why is everyone comparing the LaCrosse to the Sonata? its like comparing a banana to fried chicken! two different cars for two different classes. they are uncomaparable. the Sonata is made for someone who wants a Camry but actually wants true refinement and driving entertainment. a LaCrosse is for someone who wants entry level luxury refinement, a cushy/sporty ride with some fuel efficiency. not in hells way can you compare the two vehicles. and cargo and passenger volume numbers don't mean squat compared to actually sitting inside the vehicles, which i have done, and the LaCrosse is bigger feeling and seats 5 people better.

      the only problem that the LaCrosse has is that the same engine will be in the base Regal also. so my question is will there be a new fuel efficient DI engine to replace the 4 cylinder DI in the LaCrosse? with the way GM is quickly improving their cars these past few months, i would predict so.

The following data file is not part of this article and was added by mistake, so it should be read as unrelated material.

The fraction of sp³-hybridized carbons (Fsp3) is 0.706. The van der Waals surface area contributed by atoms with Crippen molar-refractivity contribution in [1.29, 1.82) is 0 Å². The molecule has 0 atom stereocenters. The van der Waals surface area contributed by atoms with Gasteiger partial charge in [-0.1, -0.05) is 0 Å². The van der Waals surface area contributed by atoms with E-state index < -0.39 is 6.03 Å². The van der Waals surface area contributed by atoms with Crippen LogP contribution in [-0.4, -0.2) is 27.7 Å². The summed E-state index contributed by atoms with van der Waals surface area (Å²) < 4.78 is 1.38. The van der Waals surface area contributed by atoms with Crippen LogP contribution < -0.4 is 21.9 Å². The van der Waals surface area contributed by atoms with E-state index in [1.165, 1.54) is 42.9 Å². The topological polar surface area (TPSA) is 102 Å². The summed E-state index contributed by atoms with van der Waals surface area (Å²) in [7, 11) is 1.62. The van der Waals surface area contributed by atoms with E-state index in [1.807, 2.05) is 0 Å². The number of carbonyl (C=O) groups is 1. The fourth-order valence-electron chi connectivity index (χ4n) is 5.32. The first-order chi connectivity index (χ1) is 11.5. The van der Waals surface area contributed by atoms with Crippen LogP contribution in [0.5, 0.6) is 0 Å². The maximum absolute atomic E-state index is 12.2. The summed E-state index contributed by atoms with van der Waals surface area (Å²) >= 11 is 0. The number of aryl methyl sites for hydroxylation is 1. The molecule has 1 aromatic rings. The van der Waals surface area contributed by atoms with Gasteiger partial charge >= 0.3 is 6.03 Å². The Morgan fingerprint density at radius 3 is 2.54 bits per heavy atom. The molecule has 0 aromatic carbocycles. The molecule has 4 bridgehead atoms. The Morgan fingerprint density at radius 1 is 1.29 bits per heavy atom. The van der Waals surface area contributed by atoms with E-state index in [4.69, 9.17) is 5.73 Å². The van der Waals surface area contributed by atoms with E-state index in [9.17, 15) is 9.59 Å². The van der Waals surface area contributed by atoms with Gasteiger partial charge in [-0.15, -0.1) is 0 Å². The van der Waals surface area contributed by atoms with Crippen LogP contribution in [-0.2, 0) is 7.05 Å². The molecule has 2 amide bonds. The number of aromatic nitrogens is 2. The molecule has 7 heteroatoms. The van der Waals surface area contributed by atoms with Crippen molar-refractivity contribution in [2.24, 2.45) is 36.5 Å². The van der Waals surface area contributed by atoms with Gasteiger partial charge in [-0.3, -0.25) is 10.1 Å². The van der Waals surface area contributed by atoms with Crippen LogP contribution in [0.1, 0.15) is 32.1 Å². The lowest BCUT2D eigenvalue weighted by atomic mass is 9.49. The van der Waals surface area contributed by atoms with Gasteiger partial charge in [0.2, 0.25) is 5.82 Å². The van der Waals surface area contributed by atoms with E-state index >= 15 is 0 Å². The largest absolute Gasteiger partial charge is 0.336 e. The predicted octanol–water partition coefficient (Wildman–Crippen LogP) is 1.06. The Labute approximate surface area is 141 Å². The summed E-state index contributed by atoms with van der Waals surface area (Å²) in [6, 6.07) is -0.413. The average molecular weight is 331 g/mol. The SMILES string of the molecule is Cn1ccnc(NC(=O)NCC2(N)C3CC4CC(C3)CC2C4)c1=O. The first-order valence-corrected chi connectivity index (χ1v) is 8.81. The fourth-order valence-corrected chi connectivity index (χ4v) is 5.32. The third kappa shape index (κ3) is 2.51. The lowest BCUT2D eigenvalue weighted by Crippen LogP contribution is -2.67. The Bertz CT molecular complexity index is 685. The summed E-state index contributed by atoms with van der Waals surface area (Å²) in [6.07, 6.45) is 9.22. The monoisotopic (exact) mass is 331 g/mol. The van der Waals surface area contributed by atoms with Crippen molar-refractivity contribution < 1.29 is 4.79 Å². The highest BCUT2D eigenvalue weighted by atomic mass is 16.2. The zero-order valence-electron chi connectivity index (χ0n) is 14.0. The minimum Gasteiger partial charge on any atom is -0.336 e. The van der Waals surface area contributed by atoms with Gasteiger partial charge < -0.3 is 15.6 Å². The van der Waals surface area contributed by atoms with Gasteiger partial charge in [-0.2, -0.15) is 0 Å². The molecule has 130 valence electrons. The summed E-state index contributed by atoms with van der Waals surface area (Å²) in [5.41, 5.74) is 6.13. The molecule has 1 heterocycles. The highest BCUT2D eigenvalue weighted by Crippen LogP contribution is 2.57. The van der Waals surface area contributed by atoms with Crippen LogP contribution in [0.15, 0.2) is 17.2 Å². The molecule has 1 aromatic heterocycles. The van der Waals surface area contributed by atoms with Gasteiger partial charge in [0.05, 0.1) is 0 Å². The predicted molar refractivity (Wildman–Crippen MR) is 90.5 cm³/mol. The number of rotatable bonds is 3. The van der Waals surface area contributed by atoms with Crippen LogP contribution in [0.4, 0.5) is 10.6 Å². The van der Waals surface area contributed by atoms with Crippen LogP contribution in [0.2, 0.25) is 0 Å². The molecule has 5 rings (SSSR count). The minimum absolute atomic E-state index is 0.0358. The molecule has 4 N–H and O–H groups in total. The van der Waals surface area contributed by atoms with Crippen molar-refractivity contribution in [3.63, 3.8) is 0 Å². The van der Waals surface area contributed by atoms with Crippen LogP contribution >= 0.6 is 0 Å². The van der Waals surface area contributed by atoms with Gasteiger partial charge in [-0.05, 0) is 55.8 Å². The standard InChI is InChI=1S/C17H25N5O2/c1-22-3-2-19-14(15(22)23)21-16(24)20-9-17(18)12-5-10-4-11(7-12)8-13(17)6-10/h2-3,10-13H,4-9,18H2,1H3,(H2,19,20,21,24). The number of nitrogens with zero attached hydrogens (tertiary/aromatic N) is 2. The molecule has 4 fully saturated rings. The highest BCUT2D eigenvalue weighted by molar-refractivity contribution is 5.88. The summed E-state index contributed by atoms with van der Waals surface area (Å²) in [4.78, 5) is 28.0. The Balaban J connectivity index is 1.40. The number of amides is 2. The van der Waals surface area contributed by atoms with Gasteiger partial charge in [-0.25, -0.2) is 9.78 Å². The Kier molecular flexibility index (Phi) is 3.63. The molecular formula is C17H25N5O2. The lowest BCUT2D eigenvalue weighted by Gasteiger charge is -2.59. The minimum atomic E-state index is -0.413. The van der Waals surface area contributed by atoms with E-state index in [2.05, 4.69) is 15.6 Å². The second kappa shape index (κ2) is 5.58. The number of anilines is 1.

• 5 Years Ago
        Are you serious? The whole point is that this 4-cylinder does NOT get good fuel economy - and if you were following recent releases, you'd know that the new Sonata offers a sporty/cushy ride, a turbo 4 cylider with 274 horsepower (nearly 100 more than this Buick), and 34 mpg highway (beating the Buick once again), it has higher interior material quality, it's roomy, and could easily, EASILY be cross shopped with this entry level LaCrosse.

        This LaCrosse offers no entry level luxury...it's entry level fakery. And for the same price, the new turbo Sonata offers anything you'd want in this, and more.
      • 5 Years Ago
      Take away the name plates and emblems and it looks like the Toyoto's Camry, Honda's Accord, Nissan's Altima and Huyndia? Sonata.
      • 5 Years Ago
      I have a rental Buick LaCrosse this week. It's a nice car that one might actually buy. In fact I'm gonna get one for my dad when I want to take his keys away because the a-pillar (the parts on either side of the windshield that hold up the roof) are so wide that you cannot see anything between 2 and 4 o'clock. He'll drive it, get in a wreck, and live because it's 5-star safety rated. I'll then use that as a reason to take his keys away and pay for the car with the insurance money. I'm not joking when I say that I could not drive through the Chick-fil-a drive thru yesturday - I had to stick my head out the window.